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Moo Gives Out RFID Business Cards
As part of a beta-test, the printing company's customers are receiving NFC-enabled business cards that can be linked to videos, URLs or social-networking sites.
Oct 24, 2012—When people exchange business cards, each person must then count on the other recipient to make a telephone call, visit a URL or send an e-mail message to follow up on that meeting. However, printing company Moo has developed a business card containing a built-in Near Field Communication (NFC) passive 13.56 MHz RFID inlay that would deliver information directly to the card's recipient (assuming he or she were equipped with an NFC-enabled phone or other device). The card is currently being provided to up to 150,000 individuals as part of a beta-test. Each beta-test participant is receiving one NFC-enabled card with his or her own choice of data linked to the ID number encoded on the card's RFID chip. The linked data might be a company URL, a video, an e-mail address or a social-networking page, which would be displayed on the phone's screen each time the card was read.
Moo, which maintains offices in East Providence, R.I., and in London, intends to begin marketing the product during the first quarter of 2013, says Paul Thorogood, the company's senior product designer. However, he notes, the exact month of release will not be decided until after the company has had the opportunity to review responses to the beta test, and to make any necessary changes.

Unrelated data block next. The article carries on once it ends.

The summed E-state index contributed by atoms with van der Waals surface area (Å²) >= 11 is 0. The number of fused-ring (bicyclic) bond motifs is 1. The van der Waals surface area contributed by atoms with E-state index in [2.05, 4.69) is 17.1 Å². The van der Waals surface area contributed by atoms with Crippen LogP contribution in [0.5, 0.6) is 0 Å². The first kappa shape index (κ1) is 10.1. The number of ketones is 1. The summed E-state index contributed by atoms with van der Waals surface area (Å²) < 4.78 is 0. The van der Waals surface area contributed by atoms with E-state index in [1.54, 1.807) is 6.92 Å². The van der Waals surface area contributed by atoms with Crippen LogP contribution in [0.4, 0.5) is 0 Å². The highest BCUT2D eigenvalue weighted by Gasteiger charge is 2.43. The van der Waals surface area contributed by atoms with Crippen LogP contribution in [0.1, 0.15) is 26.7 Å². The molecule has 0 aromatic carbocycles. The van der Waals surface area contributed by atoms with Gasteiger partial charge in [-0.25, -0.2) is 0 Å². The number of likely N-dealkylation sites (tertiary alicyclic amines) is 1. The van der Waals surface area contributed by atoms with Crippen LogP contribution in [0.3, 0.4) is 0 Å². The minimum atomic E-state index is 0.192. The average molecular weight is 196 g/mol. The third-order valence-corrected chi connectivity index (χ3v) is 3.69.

Founded in 2004, in the United Kingdom, Moo prints millions of paper business cards every month, and serves hundreds of thousands of customers in approximately 180 countries. Several years ago, the printing firm first began seeking technology solutions that would make business cards more engaging. "The theory around an NFC business card arose for Moo in the early spring of 2011," Thorogood explains. "We wanted to create something new," he says, and to "make it accessible for our customers." At that time, the company began investigating ways in which to insert an NFC inlay into the card stock it uses.
The company's goal, Thorogood says, was to close the loop between the physical world (such as a meeting between two people) and the online world (for example, data to be viewed on a Web site).
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